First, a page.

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From Library of Congress Name Authority File

us: Mott, Lucretia, 1793-1880

  • [Individual was an abolitionist.]
  • URI(s)

  • Instance Of

  • Scheme Membership(s)

  • Collection Membership(s)

  • Variants

    • us: Mott, James, Mrs., 1793-1880
    • us: Coffin, Lucretia, 1793-1880
  • Additional Information

    • Birth Date

    • Death Date

    • Birth Place

        (naf) Nantucket Island (Mass.)
    • Associated Locale

        (naf) United States
    • Death Place

        Chelton Hills (Pa.)
    • Has Affiliation

        • Organization: (naf) New-England Anti-Slavery Society
        • Organization: (naf) Free Religious Association (Boston, Mass.)
    • Has Affiliation

        • Organization: American Equal Rights Convention
    • Gender

    • Field of Activity

        (lcsh) Antislavery movements
      • Occupation

          (lcsh) Quaker missionaries
      • Earlier Established Forms

          Mott, Lucretia Coffin, 1793-1880
      • Sources

        • found: Her A sermon to the medical students ... 1849.
        • found: NUCMC data from Nantucket Hist. Assoc. for Mott family. Papers, 1765-1960 (Lucretia (Coffin) Mott, 1793-1880; originally of Nantucket, Mass.; Quaker teacher of Philadelphia, Pa.; Hicksite; abolitionist; promoter of women's rights, temperance, and peace)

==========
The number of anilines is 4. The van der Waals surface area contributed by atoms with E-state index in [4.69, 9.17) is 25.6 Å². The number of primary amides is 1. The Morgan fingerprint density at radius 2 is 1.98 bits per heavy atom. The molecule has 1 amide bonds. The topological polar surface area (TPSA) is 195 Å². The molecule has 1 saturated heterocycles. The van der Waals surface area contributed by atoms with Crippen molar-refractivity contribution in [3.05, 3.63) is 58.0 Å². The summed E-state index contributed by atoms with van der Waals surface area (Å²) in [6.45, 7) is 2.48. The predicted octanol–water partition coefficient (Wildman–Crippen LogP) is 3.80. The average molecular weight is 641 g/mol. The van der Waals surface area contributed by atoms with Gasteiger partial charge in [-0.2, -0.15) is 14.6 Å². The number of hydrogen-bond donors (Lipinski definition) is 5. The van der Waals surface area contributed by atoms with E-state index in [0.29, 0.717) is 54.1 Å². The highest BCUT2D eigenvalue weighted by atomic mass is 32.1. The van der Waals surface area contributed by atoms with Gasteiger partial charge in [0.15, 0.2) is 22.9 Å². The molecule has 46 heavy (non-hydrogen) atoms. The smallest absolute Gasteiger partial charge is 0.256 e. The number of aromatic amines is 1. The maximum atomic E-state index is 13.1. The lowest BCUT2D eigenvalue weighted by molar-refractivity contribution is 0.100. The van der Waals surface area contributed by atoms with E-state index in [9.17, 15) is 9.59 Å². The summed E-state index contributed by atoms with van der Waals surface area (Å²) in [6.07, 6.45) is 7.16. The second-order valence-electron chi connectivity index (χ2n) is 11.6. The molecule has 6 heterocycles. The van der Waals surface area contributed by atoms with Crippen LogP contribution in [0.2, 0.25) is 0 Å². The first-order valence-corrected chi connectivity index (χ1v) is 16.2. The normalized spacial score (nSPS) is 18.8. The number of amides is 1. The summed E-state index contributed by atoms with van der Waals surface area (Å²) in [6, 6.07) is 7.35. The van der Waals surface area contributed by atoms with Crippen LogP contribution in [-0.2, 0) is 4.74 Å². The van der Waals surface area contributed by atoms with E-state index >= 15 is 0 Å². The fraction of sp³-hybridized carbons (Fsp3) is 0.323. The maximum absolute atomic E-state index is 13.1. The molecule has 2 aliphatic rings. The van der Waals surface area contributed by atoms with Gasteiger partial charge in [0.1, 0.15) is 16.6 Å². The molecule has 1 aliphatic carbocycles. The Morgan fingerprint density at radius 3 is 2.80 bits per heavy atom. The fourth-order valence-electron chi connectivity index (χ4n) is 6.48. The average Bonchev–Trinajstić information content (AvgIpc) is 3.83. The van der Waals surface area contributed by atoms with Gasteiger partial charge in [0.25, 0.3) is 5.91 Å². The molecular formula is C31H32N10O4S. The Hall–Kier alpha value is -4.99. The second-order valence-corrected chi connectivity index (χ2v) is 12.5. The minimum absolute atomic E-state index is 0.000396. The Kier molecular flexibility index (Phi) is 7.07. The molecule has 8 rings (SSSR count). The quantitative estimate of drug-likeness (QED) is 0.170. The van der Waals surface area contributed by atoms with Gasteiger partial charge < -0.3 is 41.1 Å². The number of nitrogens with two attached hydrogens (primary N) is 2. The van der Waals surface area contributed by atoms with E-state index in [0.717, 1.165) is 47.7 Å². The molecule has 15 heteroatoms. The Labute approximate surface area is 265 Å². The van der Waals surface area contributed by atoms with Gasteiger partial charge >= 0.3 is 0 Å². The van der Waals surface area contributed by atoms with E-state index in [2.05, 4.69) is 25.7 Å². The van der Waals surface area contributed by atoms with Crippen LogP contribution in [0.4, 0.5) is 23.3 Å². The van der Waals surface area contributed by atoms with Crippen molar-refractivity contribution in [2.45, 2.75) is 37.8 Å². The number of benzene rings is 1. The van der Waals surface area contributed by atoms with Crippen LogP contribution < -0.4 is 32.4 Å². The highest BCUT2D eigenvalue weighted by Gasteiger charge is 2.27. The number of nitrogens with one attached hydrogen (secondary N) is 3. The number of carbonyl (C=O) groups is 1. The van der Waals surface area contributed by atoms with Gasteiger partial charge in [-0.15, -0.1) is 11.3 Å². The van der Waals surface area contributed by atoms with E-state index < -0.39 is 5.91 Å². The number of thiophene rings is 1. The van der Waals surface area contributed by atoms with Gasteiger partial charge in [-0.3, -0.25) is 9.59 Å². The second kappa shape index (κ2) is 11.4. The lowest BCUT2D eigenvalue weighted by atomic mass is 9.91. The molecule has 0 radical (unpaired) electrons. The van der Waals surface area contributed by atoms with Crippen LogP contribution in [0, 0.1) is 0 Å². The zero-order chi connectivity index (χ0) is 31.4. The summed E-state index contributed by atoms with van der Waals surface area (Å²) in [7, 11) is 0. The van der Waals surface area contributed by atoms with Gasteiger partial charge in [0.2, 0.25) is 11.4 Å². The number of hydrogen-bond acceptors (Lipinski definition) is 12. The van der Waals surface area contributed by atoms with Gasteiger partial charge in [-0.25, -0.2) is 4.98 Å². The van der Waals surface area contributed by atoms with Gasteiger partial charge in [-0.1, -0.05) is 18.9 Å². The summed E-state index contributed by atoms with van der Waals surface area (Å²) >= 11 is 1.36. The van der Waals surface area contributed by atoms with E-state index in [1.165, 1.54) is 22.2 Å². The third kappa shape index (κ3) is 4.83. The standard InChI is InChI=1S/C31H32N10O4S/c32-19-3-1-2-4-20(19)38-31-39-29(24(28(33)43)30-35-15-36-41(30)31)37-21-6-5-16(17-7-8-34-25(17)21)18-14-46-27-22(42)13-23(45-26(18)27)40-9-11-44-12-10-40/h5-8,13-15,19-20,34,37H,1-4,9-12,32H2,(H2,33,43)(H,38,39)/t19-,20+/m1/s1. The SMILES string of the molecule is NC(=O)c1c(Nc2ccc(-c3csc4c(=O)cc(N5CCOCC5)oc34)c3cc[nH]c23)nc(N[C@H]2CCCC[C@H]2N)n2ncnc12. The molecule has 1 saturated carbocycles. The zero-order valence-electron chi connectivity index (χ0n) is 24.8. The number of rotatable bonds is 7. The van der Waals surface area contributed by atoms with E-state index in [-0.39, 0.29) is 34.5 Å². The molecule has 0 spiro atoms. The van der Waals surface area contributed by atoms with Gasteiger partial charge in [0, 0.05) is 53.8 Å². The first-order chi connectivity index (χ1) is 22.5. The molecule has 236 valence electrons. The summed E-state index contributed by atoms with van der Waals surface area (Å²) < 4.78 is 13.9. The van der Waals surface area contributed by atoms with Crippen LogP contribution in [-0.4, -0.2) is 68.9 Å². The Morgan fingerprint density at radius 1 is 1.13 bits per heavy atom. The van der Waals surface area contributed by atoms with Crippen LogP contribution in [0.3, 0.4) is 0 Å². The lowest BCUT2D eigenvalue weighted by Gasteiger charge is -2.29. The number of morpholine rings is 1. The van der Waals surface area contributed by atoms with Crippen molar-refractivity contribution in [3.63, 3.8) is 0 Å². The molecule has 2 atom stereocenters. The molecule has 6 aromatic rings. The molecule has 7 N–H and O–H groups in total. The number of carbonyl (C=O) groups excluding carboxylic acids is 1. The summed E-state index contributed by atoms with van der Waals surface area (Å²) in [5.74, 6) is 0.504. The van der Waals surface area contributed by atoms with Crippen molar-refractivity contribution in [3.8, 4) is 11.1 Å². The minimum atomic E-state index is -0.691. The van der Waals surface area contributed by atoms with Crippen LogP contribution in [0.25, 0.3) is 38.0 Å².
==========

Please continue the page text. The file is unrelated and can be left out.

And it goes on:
• found: Encyclopedia of African American History, 1619-1895: From the Colonial Period to the Age of Frederick Douglass, accessed February 27, 2015, via Oxford African American Studies Center database: (Mott, Lucretia Coffin; abolitionist, women's rights advocate; born 03 January 1793 in Nantucket Island, Massachusetts, United States; was a Quaker minister and member of the New England Anti-Slavery Society (1832); attended the first national gathering of sixty-two antislavery societies, which gave rise to the American Anti-Slavery Society; founded and organized antislavery groups for women; was among the five delegates to the World Anti-Slavery Convention held in London (1840); co-wrote the Declaration of Sentiments that was read at the first women's rights convention in Seneca Falls, New York (1848); was the first leader of the American Equal Rights Convention; co-founded the Free Religious Association (1867); shared a platform with Frederick Douglass, receiving a standing ovation (1878); died 11 November 1880 in Chelton Hills, Pennsylvania, United States)
      • General Notes

        • [Individual was an abolitionist.]
      • Change Notes

        • 1980-04-18: new
        • 2015-08-21: revised
      • Alternate Formats